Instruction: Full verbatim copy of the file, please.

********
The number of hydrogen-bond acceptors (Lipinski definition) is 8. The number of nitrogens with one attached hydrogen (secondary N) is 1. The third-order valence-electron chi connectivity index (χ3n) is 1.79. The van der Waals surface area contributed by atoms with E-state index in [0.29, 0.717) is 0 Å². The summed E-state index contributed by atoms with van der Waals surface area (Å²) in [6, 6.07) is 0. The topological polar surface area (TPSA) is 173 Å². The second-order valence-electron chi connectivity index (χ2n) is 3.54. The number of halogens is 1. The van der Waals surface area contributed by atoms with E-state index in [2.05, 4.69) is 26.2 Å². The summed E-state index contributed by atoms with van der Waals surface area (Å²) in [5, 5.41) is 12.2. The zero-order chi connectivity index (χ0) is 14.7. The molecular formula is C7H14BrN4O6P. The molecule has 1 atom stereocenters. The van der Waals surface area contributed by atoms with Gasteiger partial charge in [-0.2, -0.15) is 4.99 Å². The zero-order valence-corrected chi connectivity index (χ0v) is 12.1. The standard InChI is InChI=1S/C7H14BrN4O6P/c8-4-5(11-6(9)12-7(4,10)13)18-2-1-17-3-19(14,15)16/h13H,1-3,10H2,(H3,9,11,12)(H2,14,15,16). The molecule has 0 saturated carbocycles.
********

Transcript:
The number of hydrogen-bond acceptors (Lipinski definition) is 8. The number of nitrogens with one attached hydrogen (secondary N) is 1. The third-order valence-electron chi connectivity index (χ3n) is 1.79. The van der Waals surface area contributed by atoms with E-state index in [0.29, 0.717) is 0 Å². The summed E-state index contributed by atoms with van der Waals surface area (Å²) in [6, 6.07) is 0. The topological polar surface area (TPSA) is 173 Å². The second-order valence-electron chi connectivity index (χ2n) is 3.54. The number of halogens is 1. The van der Waals surface area contributed by atoms with E-state index in [2.05, 4.69) is 26.2 Å². The summed E-state index contributed by atoms with van der Waals surface area (Å²) in [5, 5.41) is 12.2. The zero-order chi connectivity index (χ0) is 14.7. The molecular formula is C7H14BrN4O6P. The molecule has 1 atom stereocenters. The van der Waals surface area contributed by atoms with Gasteiger partial charge in [-0.2, -0.15) is 4.99 Å². The zero-order valence-corrected chi connectivity index (χ0v) is 12.1. The standard InChI is InChI=1S/C7H14BrN4O6P/c8-4-5(11-6(9)12-7(4,10)13)18-2-1-17-3-19(14,15)16/h13H,1-3,10H2,(H3,9,11,12)(H2,14,15,16). The molecule has 0 saturated carbocycles.